I woke up this morning on a mission. I wanted to perfect my chocolate chip muffin recipe. As mentioned in my first post, I have a great love for muffins J, with chocolate chips muffins being my very favorite. However, I’m not picky, and will eat almost any kind of muffin. I will confess that in my early 20’s I had an unhealthy obsession with Wawa’s coffee cake muffins… you know, the ones with the cream center. I even went as far as having two in one day at times. This obsession came to a screeching halt when I saw online that they were roughly 800 calories each!
As time went on, I began to make my own muffins that I could eat for breakfast every morning. In fact, I’ve been using this chocolate chip muffin recipe for a while now. Mine have far fewer than 800 calories each, and only about half the ingredients, yet somehow they taste pretty darn good. Now back to my mission. I wanted to make my muffins slightly healthier, without sacrificing taste or moisture. Although muffins seem pretty straightforward, they can indeed be very tricky if the right ratios are not used. I’ve always been a fan of the ‘muffin method’, which is the most common way to make them. However, the ‘creaming method’ in my opinion is superior for cupcakes.
The muffin method is really simple to implement, and requires the use of two large mixing bowls. The number one tip I can give you when making muffins is to not over-stir the batter when you combine the wet and dry Ingredients. You can stir each bowl as much as you want separately, but once you combine them they really only need 10-12 stirs at max, until most of the flour is dissolved. This is due to gluten formation, which is activated when the flour hits the liquid. The less gluten formation, the better. Limiting this factor creates the perfect light, moist muffin. Too much gluten formation, and your poor muffins will turn out hard, and tough. This is also why I add cornstarch to my muffins, or use cake flour to cut some of the gluten, and produce a softer muffin.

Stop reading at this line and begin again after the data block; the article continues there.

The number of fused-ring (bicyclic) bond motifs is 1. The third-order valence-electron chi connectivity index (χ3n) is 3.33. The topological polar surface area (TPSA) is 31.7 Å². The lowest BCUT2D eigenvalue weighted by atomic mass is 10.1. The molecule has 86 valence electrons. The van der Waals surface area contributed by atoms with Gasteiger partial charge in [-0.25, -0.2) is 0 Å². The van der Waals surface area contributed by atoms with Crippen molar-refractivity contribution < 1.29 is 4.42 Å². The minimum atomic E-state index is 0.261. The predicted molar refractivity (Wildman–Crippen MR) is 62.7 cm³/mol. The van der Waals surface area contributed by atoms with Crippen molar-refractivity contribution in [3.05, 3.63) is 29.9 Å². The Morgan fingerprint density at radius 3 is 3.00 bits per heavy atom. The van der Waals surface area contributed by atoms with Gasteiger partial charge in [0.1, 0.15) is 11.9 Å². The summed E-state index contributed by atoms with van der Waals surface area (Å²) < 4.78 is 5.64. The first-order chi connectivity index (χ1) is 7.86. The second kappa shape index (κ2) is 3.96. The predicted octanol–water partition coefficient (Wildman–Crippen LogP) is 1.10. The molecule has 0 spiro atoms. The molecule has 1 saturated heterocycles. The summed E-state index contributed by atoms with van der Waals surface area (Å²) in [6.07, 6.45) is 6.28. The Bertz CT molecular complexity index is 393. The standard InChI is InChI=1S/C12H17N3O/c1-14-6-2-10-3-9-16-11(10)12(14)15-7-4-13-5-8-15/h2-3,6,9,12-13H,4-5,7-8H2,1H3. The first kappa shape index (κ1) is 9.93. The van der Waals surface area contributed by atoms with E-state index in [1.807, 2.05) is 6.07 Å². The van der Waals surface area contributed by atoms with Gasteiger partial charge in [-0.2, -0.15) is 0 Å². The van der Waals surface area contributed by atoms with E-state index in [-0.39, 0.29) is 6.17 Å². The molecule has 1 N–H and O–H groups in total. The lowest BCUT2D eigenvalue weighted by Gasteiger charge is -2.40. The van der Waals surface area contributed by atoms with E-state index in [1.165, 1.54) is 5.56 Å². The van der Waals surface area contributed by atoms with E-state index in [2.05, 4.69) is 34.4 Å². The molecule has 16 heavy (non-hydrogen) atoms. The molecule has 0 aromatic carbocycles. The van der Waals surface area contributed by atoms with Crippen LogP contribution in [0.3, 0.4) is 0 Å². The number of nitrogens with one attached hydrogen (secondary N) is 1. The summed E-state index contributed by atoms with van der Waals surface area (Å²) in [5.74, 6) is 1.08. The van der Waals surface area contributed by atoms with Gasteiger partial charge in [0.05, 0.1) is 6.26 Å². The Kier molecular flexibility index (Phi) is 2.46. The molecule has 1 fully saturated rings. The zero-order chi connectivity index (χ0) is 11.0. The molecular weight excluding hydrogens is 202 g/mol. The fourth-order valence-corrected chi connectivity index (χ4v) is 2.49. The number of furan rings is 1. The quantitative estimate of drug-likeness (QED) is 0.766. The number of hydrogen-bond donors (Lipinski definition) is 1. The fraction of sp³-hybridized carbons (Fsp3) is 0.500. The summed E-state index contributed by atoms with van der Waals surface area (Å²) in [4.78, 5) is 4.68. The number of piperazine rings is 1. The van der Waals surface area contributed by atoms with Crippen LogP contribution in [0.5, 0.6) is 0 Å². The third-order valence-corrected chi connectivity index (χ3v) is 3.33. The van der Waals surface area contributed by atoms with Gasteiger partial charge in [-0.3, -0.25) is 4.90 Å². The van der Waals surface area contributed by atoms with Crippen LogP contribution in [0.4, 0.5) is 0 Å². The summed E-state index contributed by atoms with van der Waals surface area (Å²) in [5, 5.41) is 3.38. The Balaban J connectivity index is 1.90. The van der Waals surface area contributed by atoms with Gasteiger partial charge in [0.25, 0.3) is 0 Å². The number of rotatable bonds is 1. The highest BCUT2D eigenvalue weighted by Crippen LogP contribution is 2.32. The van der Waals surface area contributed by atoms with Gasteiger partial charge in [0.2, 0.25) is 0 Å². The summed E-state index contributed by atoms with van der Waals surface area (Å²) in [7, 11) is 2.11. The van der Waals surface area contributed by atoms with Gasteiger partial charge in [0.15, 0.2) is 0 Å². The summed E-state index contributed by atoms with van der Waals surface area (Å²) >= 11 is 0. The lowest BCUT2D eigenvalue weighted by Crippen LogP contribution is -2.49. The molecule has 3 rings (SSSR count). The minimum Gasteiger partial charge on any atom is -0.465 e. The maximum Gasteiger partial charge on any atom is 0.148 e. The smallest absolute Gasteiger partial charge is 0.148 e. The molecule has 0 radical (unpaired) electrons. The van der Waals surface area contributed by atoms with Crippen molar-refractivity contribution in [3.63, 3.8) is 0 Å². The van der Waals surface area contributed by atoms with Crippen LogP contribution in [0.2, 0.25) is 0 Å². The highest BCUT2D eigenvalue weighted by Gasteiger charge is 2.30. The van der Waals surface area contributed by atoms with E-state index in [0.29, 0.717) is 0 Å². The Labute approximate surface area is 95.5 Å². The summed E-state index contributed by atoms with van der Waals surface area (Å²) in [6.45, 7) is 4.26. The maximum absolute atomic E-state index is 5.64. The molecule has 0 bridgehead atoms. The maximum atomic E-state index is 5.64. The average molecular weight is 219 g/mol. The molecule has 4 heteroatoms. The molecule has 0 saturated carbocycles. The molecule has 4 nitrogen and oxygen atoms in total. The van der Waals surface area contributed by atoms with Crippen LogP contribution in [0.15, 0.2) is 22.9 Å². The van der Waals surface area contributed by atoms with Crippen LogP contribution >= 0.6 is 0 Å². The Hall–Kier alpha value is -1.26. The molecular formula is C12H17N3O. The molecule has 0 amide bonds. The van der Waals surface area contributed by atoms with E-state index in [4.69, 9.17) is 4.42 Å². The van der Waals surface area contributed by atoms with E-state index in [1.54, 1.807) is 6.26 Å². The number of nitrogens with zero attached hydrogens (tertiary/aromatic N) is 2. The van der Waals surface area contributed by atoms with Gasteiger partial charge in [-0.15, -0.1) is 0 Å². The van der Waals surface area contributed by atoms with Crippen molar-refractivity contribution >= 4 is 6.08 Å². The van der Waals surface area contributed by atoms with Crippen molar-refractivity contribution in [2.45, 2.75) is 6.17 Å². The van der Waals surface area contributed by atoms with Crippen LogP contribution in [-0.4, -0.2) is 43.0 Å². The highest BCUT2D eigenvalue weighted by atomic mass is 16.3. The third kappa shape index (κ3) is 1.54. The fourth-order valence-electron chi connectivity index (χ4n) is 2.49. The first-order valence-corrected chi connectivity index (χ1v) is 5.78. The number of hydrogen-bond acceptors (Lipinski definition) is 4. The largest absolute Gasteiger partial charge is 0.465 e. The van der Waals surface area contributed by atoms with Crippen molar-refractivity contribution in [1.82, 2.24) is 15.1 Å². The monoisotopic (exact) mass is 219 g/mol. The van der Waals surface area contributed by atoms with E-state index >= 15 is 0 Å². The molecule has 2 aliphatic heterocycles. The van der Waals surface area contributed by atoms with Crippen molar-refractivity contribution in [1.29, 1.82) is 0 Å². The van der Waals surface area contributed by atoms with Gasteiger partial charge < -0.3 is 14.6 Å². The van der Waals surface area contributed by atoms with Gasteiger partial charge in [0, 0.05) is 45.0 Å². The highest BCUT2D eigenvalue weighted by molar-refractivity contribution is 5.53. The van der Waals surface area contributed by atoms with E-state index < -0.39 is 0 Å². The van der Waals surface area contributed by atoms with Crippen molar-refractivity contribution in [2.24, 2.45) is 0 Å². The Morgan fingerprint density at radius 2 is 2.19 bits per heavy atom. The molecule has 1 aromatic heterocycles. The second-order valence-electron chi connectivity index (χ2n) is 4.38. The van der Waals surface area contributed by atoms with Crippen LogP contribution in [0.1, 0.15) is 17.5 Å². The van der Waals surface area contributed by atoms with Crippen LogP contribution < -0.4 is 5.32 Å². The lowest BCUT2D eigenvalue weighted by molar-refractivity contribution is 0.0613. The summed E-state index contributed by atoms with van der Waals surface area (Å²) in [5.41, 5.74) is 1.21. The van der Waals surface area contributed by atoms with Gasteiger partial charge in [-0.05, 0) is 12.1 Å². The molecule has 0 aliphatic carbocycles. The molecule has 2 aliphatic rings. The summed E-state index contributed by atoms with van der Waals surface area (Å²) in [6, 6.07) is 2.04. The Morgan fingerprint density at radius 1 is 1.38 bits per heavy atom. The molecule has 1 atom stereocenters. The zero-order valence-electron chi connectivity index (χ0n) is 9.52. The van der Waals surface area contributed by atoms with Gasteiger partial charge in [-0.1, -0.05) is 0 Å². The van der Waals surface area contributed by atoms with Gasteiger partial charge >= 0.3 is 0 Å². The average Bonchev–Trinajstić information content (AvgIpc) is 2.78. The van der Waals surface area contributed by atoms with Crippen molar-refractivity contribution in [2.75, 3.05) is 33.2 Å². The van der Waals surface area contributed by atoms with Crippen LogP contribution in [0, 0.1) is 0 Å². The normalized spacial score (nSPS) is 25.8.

On my muffin quest this morning I decided to change a few steps in my recipe. The first being the dairy component, which represents the liquid’ ingredient in most muffins. I typically use sour cream in my muffin recipes, which really kicks up the moisture effect. This time though, I decided to go with Greek yogurt. Greek yogurt is very similar to sour cream in substance, however Greek yogurt has more health benefits. Greek yogurt has active cultures and probiotics that are great for your gut health and digestion. Most sour cream does not, or contains much less since it is pasteurized, and they will die off during processing. Although both are a good source of protein, calcium, and vitamin B, Greek yogurt has more nutrients and typically less fat.
The second change in my recipe was removing half the brown sugar and replacing it with honey. The honey is obviously healthier. It also adds flavor and softness to the muffins. My last tweak was replacing the baking soda with all baking powder. Whenever I use buttermilk or sour cream, I usually add baking soda since it is neutralized. However, with these muffins I used all baking powder and they turned out great. In fact, none of them were lacking in height or quality. I hope you enjoy this recipe as much as I do.
Check out my next post, which will have my tips and best practices for muffins. I can’t wait to share them with you guys.